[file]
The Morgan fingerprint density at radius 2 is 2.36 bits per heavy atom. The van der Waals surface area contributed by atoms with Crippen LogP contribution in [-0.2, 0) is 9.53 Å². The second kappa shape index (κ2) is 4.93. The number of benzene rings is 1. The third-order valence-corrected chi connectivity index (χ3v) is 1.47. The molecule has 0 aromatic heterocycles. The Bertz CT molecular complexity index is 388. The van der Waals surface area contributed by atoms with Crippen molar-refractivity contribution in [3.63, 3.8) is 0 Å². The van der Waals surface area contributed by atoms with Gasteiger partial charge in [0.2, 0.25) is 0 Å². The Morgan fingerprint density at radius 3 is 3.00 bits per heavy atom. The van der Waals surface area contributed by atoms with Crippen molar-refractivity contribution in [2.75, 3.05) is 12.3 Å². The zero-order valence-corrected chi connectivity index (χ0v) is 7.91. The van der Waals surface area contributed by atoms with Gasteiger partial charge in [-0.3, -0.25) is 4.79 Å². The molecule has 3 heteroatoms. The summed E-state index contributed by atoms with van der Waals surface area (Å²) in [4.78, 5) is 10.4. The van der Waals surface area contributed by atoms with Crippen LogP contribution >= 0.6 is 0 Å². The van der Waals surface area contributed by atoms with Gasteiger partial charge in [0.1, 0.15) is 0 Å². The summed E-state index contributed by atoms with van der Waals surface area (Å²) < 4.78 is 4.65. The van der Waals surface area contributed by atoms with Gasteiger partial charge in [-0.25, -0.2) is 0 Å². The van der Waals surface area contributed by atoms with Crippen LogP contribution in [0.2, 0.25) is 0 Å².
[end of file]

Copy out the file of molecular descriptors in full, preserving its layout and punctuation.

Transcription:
The Morgan fingerprint density at radius 2 is 2.36 bits per heavy atom. The van der Waals surface area contributed by atoms with Crippen LogP contribution in [-0.2, 0) is 9.53 Å². The second kappa shape index (κ2) is 4.93. The number of benzene rings is 1. The third-order valence-corrected chi connectivity index (χ3v) is 1.47. The molecule has 0 aromatic heterocycles. The Bertz CT molecular complexity index is 388. The van der Waals surface area contributed by atoms with Crippen molar-refractivity contribution in [3.63, 3.8) is 0 Å². The van der Waals surface area contributed by atoms with Gasteiger partial charge in [0.2, 0.25) is 0 Å². The Morgan fingerprint density at radius 3 is 3.00 bits per heavy atom. The van der Waals surface area contributed by atoms with Crippen molar-refractivity contribution in [2.75, 3.05) is 12.3 Å². The zero-order valence-corrected chi connectivity index (χ0v) is 7.91. The van der Waals surface area contributed by atoms with Gasteiger partial charge in [-0.3, -0.25) is 4.79 Å². The molecule has 3 heteroatoms. The summed E-state index contributed by atoms with van der Waals surface area (Å²) in [4.78, 5) is 10.4. The van der Waals surface area contributed by atoms with Crippen LogP contribution >= 0.6 is 0 Å². The van der Waals surface area contributed by atoms with Gasteiger partial charge in [0.1, 0.15) is 0 Å². The summed E-state index contributed by atoms with van der Waals surface area (Å²) < 4.78 is 4.65. The van der Waals surface area contributed by atoms with Gasteiger partial charge in [-0.25, -0.2) is 0 Å². The van der Waals surface area contributed by atoms with Crippen LogP contribution in [0.2, 0.25) is 0 Å².